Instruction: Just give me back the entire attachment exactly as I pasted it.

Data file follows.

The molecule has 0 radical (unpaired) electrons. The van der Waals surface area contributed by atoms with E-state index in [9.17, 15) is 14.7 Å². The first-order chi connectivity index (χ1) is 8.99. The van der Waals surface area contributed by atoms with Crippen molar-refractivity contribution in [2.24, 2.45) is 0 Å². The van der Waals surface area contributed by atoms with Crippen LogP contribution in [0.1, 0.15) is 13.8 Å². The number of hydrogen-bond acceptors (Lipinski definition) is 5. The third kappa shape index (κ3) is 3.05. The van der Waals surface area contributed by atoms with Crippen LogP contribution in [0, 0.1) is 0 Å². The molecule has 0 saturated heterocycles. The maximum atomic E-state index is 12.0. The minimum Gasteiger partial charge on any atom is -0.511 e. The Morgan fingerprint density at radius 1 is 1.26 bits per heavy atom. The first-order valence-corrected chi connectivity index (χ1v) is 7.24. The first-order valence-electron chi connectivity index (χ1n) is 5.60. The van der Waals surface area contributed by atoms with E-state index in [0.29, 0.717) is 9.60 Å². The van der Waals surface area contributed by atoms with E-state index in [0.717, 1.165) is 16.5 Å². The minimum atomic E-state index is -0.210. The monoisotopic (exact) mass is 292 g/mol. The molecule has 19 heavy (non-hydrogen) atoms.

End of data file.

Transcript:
The molecule has 0 radical (unpaired) electrons. The van der Waals surface area contributed by atoms with E-state index in [9.17, 15) is 14.7 Å². The first-order chi connectivity index (χ1) is 8.99. The van der Waals surface area contributed by atoms with Crippen molar-refractivity contribution in [2.24, 2.45) is 0 Å². The van der Waals surface area contributed by atoms with Crippen LogP contribution in [0.1, 0.15) is 13.8 Å². The number of hydrogen-bond acceptors (Lipinski definition) is 5. The third kappa shape index (κ3) is 3.05. The van der Waals surface area contributed by atoms with Crippen LogP contribution in [0, 0.1) is 0 Å². The molecule has 0 saturated heterocycles. The maximum atomic E-state index is 12.0. The minimum Gasteiger partial charge on any atom is -0.511 e. The Morgan fingerprint density at radius 1 is 1.26 bits per heavy atom. The first-order valence-corrected chi connectivity index (χ1v) is 7.24. The first-order valence-electron chi connectivity index (χ1n) is 5.60. The van der Waals surface area contributed by atoms with E-state index in [0.29, 0.717) is 9.60 Å². The van der Waals surface area contributed by atoms with E-state index in [0.717, 1.165) is 16.5 Å². The minimum atomic E-state index is -0.210. The monoisotopic (exact) mass is 292 g/mol. The molecule has 19 heavy (non-hydrogen) atoms.